It was just a few short years ago that Embraer, with only one business jet in its stable and the market for 50-seat regional jets maturing, made the decision to suit-up for the business jet game. Now, at NBAA 2008, nobody doubts that this Brazilian manufacturer is pursuing its campaign as fiercely, and successfully, as it fought Bombardier et al for RJ sales.
PremiAir is set to complete the relocation of its Hawker Beechcraft authorized service center to Oxford from Blackbushe Airport near Farnborough early this month. The business aircraft services group has leased a former CSE Aviation hangar, with Oxford Airport investing almost $2 million to overhaul and expand the facility.
How concerned are you, in light of the turmoil on Wall Street, that what started with a housing bubble could snowball and become a business jet bubble?Obviously we’re concerned, and we’re carefully monitoring the situation. Historically, when the aircraft industry has gone into a downturn there has always been something in the world that caused it. Before this it was 9/11 and the tech bubble.
Between mid-June and mid-September, Hawker Beechcraft delivered three super-midsize Model 4000 twinjets, and more are on the way. Last month the company had more than 30 airplanes in the production pipeline, and throughout the last three years fleet orders for the $20.8 million composite-fuselage/metal wing airplane have accelerated as full certification neared.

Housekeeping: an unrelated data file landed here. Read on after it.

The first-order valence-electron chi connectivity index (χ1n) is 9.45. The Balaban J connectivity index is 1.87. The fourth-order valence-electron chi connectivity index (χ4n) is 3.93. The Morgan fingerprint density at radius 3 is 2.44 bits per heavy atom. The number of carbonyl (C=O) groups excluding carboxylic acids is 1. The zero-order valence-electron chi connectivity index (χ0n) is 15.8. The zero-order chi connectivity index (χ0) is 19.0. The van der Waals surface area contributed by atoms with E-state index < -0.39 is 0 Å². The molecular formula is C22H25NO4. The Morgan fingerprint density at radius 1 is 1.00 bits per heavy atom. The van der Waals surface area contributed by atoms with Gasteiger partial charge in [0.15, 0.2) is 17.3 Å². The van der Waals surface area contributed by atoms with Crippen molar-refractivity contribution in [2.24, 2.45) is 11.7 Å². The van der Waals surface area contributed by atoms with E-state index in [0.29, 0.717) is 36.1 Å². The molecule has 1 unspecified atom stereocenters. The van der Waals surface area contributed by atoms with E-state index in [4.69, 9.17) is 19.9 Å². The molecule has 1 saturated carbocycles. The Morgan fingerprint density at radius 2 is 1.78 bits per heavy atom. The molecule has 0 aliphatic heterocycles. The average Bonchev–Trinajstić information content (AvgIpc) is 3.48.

To see where business jet maintenance is headed, just look at mechanics’ toolboxes. Those who turn wrenches on the most modern airplanes still need the standard-issue screwdrivers, wrenches, sockets and ratchets, but they also need a powerful computer to analyze what ails their charges.
Calling it one of the most complex design efforts ever undertaken in the field of avionics, Honeywell engineering executives were popping champagne corks last month in celebration of the freshly issued FAA papers certifying the Primus Epic integrated avionics system.
In those first 100 years, the human race soared from Kill Devil Hills, N.C., to the moon and back, and the corporate aircraft eventually became the boardroom and the office. But as NBAA gathers in central Florida for the second year in a row–and just two years removed from 9/11– security and access to airports and airspace have taken on new urgency and meaning.
With the exception of Raytheon Aircraft and Embraer, jet manufacturers suffered significant delivery losses in this period. Shipments of new business jets in the first half of this year tumbled nearly 37 percent compared with the first half of last year, according to the General Aviation Manufacturers Association.
Raytheon Aircraft’s financials for the second quarter showed a healthy increase with net sales of $627 million, up from $562 million for that period last year. Also on the positive side of the ledger, the Wichita-based company delivered 49 aircraft, 14 more than were delivered in the second quarter a year ago.
Ongoing software integration problems are forcing at least two airframe manufacturers into the unenviable position of having to stretch aircraft certification schedules to give Honeywell engineers time to troubleshoot a variety of technical issues that are manifesting themselves in the Primus Epic avionics system.